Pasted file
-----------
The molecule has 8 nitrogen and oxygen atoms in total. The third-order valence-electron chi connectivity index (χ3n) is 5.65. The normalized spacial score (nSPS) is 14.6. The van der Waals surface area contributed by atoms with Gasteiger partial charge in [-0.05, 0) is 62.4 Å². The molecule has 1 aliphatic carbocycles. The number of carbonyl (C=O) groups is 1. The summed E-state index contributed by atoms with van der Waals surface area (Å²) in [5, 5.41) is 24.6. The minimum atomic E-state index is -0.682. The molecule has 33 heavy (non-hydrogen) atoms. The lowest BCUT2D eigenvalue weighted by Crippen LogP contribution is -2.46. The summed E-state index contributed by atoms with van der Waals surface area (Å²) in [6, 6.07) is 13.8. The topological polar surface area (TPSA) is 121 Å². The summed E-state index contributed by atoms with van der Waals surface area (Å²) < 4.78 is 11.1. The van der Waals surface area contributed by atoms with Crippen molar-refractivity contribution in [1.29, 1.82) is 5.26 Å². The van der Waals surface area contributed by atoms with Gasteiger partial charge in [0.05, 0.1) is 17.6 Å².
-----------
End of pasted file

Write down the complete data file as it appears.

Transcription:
The molecule has 8 nitrogen and oxygen atoms in total. The third-order valence-electron chi connectivity index (χ3n) is 5.65. The normalized spacial score (nSPS) is 14.6. The van der Waals surface area contributed by atoms with Gasteiger partial charge in [-0.05, 0) is 62.4 Å². The molecule has 1 aliphatic carbocycles. The number of carbonyl (C=O) groups is 1. The summed E-state index contributed by atoms with van der Waals surface area (Å²) in [5, 5.41) is 24.6. The minimum atomic E-state index is -0.682. The molecule has 33 heavy (non-hydrogen) atoms. The lowest BCUT2D eigenvalue weighted by Crippen LogP contribution is -2.46. The summed E-state index contributed by atoms with van der Waals surface area (Å²) in [6, 6.07) is 13.8. The topological polar surface area (TPSA) is 121 Å². The summed E-state index contributed by atoms with van der Waals surface area (Å²) < 4.78 is 11.1. The van der Waals surface area contributed by atoms with Crippen molar-refractivity contribution in [1.29, 1.82) is 5.26 Å². The van der Waals surface area contributed by atoms with Gasteiger partial charge in [0.05, 0.1) is 17.6 Å².